A teacher assigns students a group project in which they use Google Docs to collaborate on the writing and research.

Blended learning? Yes  No

Why?

______________________________________________

______________________________________________

A teacher shows an online video in class during a lecture to help illustrate a point.

Blended learning? Yes  No

Why?

______________________________________________

______________________________________________

Students choose from a list of learning resources that include videos, texts, and simulations to master content so that they can pass a quiz testing their knowledge of tectonic plates.

Blended learning? Yes  No

Why?

______________________________________________

______________________________________________

Students play Minecraft after completing their regularly scheduled class work in geometry.

Blended learning? Yes  No

Why?

______________________________________________

______________________________________________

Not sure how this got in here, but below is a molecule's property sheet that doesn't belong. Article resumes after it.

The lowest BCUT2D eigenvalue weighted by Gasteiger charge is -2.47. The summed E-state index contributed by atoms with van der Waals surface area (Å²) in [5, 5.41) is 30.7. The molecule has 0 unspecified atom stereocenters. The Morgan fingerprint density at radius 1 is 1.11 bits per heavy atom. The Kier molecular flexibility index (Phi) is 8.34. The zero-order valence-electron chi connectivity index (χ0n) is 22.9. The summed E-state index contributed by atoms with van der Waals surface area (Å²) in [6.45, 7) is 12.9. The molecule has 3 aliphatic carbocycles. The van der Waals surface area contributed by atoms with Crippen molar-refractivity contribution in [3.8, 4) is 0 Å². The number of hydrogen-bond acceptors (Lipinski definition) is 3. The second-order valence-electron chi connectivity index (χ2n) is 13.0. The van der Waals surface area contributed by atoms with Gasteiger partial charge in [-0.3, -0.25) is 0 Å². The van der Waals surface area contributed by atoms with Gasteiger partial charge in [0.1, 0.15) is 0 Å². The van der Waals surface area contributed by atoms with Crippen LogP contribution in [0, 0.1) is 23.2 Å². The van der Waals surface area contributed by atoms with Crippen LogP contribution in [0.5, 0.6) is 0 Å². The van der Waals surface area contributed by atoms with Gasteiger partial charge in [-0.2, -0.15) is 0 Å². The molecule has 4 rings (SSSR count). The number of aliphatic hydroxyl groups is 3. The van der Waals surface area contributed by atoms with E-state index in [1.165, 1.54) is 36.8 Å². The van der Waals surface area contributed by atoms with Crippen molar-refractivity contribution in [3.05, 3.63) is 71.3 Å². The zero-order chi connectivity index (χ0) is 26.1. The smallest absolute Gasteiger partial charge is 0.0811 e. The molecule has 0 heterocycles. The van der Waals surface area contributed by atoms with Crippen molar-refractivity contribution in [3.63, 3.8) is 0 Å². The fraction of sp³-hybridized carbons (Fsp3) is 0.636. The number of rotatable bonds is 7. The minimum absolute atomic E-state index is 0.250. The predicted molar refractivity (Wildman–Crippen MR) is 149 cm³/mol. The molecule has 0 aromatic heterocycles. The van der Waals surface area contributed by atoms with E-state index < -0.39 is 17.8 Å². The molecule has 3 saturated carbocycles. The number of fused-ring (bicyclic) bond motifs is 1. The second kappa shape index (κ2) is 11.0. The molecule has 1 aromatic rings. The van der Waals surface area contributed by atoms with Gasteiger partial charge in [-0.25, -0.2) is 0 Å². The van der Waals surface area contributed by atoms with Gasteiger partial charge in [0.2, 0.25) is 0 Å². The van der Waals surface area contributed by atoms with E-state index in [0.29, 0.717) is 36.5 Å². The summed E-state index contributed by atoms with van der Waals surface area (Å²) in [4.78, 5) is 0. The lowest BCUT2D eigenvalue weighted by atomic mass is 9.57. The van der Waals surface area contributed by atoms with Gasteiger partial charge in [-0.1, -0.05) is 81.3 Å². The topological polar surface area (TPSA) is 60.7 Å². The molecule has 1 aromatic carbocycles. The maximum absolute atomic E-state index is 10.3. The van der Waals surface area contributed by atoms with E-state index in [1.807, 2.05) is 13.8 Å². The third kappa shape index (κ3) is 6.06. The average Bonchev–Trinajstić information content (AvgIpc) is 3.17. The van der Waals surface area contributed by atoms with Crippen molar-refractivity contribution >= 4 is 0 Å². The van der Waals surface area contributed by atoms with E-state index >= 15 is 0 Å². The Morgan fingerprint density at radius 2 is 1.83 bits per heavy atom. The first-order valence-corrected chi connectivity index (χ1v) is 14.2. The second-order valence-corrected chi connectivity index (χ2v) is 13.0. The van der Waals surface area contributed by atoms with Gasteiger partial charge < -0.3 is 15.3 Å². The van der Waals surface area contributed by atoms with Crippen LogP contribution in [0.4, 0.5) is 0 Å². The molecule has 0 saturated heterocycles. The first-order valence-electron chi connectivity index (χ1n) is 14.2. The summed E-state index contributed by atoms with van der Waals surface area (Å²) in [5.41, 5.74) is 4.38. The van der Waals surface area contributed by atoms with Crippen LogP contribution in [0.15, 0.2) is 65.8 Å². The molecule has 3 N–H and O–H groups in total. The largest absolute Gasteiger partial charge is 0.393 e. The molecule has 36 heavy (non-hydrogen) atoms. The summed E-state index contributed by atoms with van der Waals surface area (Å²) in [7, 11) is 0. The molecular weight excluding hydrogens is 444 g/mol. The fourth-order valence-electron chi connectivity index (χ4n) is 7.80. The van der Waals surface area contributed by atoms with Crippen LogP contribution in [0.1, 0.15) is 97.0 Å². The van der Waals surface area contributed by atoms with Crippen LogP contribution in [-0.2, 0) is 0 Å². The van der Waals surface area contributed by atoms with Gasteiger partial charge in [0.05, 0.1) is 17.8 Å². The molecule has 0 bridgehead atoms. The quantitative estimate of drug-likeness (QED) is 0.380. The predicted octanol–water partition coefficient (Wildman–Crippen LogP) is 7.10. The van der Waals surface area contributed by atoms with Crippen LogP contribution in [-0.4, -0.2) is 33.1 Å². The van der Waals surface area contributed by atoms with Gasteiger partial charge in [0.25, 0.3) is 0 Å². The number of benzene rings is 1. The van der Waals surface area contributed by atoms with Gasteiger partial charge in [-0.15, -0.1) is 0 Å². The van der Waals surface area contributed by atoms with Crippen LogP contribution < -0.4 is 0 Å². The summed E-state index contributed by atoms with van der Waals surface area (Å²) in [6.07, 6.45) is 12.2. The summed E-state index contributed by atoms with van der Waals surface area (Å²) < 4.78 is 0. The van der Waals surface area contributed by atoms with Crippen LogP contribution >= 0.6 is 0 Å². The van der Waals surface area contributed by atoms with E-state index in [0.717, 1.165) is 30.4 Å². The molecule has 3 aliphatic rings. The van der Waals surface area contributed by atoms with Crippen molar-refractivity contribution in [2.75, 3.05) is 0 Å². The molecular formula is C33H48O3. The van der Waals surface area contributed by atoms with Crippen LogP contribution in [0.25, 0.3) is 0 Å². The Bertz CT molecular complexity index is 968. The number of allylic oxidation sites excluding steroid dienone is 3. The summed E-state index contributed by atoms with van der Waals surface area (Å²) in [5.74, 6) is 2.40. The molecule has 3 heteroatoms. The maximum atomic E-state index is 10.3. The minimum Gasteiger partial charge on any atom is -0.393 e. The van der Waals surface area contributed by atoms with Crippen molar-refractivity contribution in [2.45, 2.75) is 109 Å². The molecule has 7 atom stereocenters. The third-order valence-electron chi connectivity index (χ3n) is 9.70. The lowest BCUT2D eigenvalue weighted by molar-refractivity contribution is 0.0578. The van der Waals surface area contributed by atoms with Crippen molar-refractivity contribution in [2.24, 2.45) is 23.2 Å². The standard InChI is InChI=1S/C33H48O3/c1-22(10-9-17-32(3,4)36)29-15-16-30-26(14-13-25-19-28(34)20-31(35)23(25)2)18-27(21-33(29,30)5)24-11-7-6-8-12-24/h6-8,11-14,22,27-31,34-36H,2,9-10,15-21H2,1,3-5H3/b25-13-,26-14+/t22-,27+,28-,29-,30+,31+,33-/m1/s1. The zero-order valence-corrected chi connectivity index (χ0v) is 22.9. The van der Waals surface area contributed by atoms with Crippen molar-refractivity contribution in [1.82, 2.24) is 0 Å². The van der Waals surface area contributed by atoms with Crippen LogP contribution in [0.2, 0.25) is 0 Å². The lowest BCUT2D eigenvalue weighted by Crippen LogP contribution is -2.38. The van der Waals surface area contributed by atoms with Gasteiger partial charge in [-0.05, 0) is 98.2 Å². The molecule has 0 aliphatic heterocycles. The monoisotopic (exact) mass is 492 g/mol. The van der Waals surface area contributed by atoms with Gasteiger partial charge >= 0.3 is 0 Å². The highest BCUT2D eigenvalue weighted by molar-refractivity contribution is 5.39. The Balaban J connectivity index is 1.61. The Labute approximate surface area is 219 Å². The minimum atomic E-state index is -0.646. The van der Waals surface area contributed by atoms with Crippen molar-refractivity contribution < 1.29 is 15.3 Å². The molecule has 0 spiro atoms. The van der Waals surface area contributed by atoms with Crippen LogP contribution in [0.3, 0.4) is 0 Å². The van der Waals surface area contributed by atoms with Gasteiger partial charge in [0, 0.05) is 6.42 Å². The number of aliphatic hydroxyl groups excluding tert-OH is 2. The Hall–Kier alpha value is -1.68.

Students use a math program that provides practice problems with varying difficulty based on the questions they answer correctly and incorrectly. Meanwhile, the teacher uses this data to track the progress of the class.

Blended learning? Yes  No

Why?

______________________________________________

______________________________________________

Students work independently through an online course as a teacher periodically calls them into one-on-one meetings to discuss their progress.

Blended learning? Yes  No

Why?

______________________________________________

______________________________________________

Content summary

Models of blended learning

Blended learning generally looks different across different classrooms and schools, but typically fits somewhere within the broad parameters of four main models.

Rotation model

This category includes any course or subject in which students rotate on a fixed schedule or at the teacher’s discretion between learning modalities, at least one of which is online learning. Other modalities might include such activities as small-group or full-class instruction, group projects, individual tutoring, and pencil-and-paper assignments. Students learn mostly on the brick-and-mortar campus, except for any homework assignments. Broadly speaking, there are four different types of Rotation models:

Station Rotation—a course or subject in which students experience the Rotation model within a contained classroom or group of classrooms. The Station Rotation model differs from the Individual Rotation model because students rotate through all of the stations, not only those on their custom schedules.